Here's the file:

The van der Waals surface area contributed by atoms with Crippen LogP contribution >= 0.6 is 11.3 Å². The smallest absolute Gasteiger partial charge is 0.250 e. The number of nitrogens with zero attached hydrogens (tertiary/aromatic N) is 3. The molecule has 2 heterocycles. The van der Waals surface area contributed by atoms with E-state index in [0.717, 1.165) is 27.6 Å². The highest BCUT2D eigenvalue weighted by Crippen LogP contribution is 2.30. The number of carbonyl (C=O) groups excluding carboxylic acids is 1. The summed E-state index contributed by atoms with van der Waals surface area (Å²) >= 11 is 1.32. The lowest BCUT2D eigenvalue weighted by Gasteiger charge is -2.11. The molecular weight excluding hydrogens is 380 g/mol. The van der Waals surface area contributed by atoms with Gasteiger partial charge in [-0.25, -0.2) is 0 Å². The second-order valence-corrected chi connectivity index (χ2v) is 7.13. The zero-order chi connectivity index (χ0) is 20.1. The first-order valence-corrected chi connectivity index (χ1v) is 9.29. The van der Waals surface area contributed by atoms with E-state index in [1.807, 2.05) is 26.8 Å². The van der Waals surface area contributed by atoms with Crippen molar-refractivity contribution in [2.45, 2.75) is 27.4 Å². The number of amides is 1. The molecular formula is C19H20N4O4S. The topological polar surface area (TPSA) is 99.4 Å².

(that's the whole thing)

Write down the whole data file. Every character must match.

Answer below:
The van der Waals surface area contributed by atoms with Crippen LogP contribution >= 0.6 is 11.3 Å². The smallest absolute Gasteiger partial charge is 0.250 e. The number of nitrogens with zero attached hydrogens (tertiary/aromatic N) is 3. The molecule has 2 heterocycles. The van der Waals surface area contributed by atoms with E-state index in [0.717, 1.165) is 27.6 Å². The highest BCUT2D eigenvalue weighted by Crippen LogP contribution is 2.30. The number of carbonyl (C=O) groups excluding carboxylic acids is 1. The summed E-state index contributed by atoms with van der Waals surface area (Å²) >= 11 is 1.32. The lowest BCUT2D eigenvalue weighted by Gasteiger charge is -2.11. The molecular weight excluding hydrogens is 380 g/mol. The van der Waals surface area contributed by atoms with Gasteiger partial charge in [-0.25, -0.2) is 0 Å². The second-order valence-corrected chi connectivity index (χ2v) is 7.13. The zero-order chi connectivity index (χ0) is 20.1. The first-order valence-corrected chi connectivity index (χ1v) is 9.29. The van der Waals surface area contributed by atoms with E-state index in [1.807, 2.05) is 26.8 Å². The van der Waals surface area contributed by atoms with Crippen molar-refractivity contribution in [2.45, 2.75) is 27.4 Å². The number of amides is 1. The molecular formula is C19H20N4O4S. The topological polar surface area (TPSA) is 99.4 Å².